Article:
Gave blood this week for the first time in 2 years - I was kicked off the donor list for a year because of anaemia, and was slow to go back to the MD to get tested again. While my MD prescribed ferrous sulphate, the nurse who explained the results in the bloodmobile said simply, 'eat 3 apricots a day. Works for everyone I know.' So I've been eating my apricots, and sure enough I'm now good to donate again. 

In shire news, I'm stepping up as seneschal for 6 months again, to bridge the time between our outgoing, and our next incoming. The latter has to finish his studies first, and I'm happy to pick up for a short period.
abendgules: (downhill)
I'm now feeling more human, as in functional and thinking, rather than just walking, talking variety. Coughing mostly limited to morning, and far less serious.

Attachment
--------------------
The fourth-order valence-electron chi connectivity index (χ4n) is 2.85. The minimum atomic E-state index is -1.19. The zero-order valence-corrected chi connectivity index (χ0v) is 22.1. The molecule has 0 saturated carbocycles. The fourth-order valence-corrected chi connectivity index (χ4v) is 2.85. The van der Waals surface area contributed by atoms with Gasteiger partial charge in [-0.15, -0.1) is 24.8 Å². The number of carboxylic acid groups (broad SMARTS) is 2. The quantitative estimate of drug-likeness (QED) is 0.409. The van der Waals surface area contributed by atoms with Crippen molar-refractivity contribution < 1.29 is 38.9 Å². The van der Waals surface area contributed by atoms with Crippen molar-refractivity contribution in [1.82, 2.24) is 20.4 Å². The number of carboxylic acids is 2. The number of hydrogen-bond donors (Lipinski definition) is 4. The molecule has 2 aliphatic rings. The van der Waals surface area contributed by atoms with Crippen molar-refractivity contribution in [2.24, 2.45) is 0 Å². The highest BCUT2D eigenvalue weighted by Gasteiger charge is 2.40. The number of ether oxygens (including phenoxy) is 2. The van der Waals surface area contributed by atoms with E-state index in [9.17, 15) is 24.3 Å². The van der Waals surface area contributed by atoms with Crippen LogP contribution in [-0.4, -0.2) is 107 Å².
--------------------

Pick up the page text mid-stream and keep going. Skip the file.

This bout reminded me that my dad suffered from lingering coughs for years and years, long before his most frail years.  I wasn't terribly sympathetic at the time - Dad was a hypochondriac of the first order so giving any time to his ailments was risky (one of those vexing people who, if you said, 'how are you?' as a greeting, he'd tell you, in detail!) - but as I'm aging, I'm remembering him.

Dad was a longterm smoker, and lived with smokers, like the rest of his generation. He grew up in an industrial region of NE England, long before anyone considered occupational health, and then lived through WWII. I've always thought his asthma and emphysema (now called COPD) was life-related, rather than genetic.